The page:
Thursday, May 19, 2011

                                          FRIENDS TO THE END

                              Reflections on the end of 20 years with a running partner.

                                                    By: Malcolm D. Gibson
           A friend of mine died today. He was my running partner for 20 years. I watched him go through a long divorce and fight a bout with cancer. He was a trooper. We were exactly the same height and weight so our bodies reacted the same on long training runs. We ran every race together.

          As younger men we were of one mind as competitive runners, always scheming to better our race times by trying the latest shoes, clothing and training techniques. But, over the years our ideas about running began to diverge. While he continued to be absorbed with his quest for faster times, I discovered that running let me stop being a slave to thinking at all. We remained virtual alter egos, but each with different reasons for running. His was to achieve PR’s, mine to unlock my inner self.

          I knew his wife well. She was not an athlete and struggled to accommodate the changes we adopted in our lifestyles as we pursued our running. Their relationship was like many others between runners and non-runners. There was conflict over diets and naps after long runs. As their marital problems mounted his runs changed from a joy to an escape. When the marriage ended it was not because of running, but running was all he had left.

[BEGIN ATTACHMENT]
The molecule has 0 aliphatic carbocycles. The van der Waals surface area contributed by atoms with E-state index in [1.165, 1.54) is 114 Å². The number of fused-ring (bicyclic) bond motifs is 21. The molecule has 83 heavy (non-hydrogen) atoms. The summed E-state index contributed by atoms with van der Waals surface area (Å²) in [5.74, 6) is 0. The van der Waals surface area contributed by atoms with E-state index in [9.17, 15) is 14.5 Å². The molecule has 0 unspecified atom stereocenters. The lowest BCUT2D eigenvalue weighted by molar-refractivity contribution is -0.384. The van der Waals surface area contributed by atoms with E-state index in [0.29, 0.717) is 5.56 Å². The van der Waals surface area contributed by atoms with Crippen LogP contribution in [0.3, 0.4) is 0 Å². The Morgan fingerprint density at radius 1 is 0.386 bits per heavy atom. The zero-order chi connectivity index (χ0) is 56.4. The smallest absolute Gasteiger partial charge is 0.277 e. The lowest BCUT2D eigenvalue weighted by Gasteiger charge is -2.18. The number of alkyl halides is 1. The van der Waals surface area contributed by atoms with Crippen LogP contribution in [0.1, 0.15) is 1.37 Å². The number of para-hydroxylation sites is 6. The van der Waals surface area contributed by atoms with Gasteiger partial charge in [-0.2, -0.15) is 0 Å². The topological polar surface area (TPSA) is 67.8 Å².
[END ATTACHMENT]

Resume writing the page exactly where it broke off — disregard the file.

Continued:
Over the years we struggled to find common ground in our philosophies of running and, eventually, life itself. We agonized and argued over which approach was best. Always the disciplined soldier, he believed that the purpose of life’s journey, like a long run, was to arrive at one’s destination…to rate one’s accomplishments against past performances or future goals. For him the journey was comprised of thousands of steps measured by time and space.

          I argued that there was an alternative….that the importance of the journey was not how it compared to the past or the future, but rather the quality of each step along the way.

          My friend devoted much of his life to avoiding adversity, seeking always to find an “ideal” formula for personal fulfillment and success. In his running, fatigue and pain were enemies to be out smarted in order to accomplish his goals.

          Rather than avoiding adversity, distance running taught me how to accept it as part of a larger positive experience. This approach helped me to achieve a better sense of perspective and balance not only in running but in life.

          In his heart, he knew I was right, but he was afraid to admit it….afraid to leave behind his competitive philosophy even though it took an ever increasing toll on his physical and mental health. I worried about him, about us. But, I loved him and hoped for the best.